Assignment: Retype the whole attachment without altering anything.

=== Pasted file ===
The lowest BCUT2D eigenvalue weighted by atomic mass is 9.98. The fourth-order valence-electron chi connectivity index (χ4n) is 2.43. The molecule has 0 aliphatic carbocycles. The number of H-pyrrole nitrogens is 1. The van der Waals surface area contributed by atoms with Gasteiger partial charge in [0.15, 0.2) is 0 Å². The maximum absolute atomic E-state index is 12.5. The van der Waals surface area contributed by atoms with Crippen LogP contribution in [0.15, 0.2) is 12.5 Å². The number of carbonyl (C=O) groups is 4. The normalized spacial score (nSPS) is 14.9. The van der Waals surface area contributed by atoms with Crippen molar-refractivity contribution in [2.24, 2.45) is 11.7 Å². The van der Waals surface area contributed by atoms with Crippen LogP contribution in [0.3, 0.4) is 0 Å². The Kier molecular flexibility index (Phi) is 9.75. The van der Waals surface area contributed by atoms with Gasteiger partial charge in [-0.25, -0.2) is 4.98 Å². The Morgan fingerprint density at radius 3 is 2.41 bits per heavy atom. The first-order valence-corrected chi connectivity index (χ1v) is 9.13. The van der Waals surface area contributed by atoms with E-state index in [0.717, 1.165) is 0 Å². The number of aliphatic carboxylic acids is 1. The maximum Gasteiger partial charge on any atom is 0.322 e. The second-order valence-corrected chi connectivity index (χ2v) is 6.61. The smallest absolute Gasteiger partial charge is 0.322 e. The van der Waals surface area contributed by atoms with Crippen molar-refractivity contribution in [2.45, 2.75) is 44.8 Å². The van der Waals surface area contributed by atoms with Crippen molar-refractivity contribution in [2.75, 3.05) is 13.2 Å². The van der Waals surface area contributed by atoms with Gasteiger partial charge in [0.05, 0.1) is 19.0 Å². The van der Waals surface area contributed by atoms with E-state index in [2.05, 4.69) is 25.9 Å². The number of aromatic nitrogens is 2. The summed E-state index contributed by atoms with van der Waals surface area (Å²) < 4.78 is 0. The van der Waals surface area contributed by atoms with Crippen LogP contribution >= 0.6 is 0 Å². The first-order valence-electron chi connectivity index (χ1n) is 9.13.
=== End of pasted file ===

The lowest BCUT2D eigenvalue weighted by atomic mass is 9.98. The fourth-order valence-electron chi connectivity index (χ4n) is 2.43. The molecule has 0 aliphatic carbocycles. The number of H-pyrrole nitrogens is 1. The van der Waals surface area contributed by atoms with Gasteiger partial charge in [0.15, 0.2) is 0 Å². The maximum absolute atomic E-state index is 12.5. The van der Waals surface area contributed by atoms with Crippen LogP contribution in [0.15, 0.2) is 12.5 Å². The number of carbonyl (C=O) groups is 4. The normalized spacial score (nSPS) is 14.9. The van der Waals surface area contributed by atoms with Crippen molar-refractivity contribution in [2.24, 2.45) is 11.7 Å². The van der Waals surface area contributed by atoms with Crippen LogP contribution in [0.3, 0.4) is 0 Å². The Kier molecular flexibility index (Phi) is 9.75. The van der Waals surface area contributed by atoms with Gasteiger partial charge in [-0.25, -0.2) is 4.98 Å². The Morgan fingerprint density at radius 3 is 2.41 bits per heavy atom. The first-order valence-corrected chi connectivity index (χ1v) is 9.13. The van der Waals surface area contributed by atoms with E-state index in [0.717, 1.165) is 0 Å². The number of aliphatic carboxylic acids is 1. The maximum Gasteiger partial charge on any atom is 0.322 e. The second-order valence-corrected chi connectivity index (χ2v) is 6.61. The smallest absolute Gasteiger partial charge is 0.322 e. The van der Waals surface area contributed by atoms with Crippen molar-refractivity contribution in [2.45, 2.75) is 44.8 Å². The van der Waals surface area contributed by atoms with Crippen molar-refractivity contribution in [2.75, 3.05) is 13.2 Å². The van der Waals surface area contributed by atoms with Gasteiger partial charge in [0.05, 0.1) is 19.0 Å². The van der Waals surface area contributed by atoms with E-state index in [2.05, 4.69) is 25.9 Å². The number of aromatic nitrogens is 2. The summed E-state index contributed by atoms with van der Waals surface area (Å²) < 4.78 is 0. The van der Waals surface area contributed by atoms with Crippen LogP contribution >= 0.6 is 0 Å². The first-order valence-electron chi connectivity index (χ1n) is 9.13.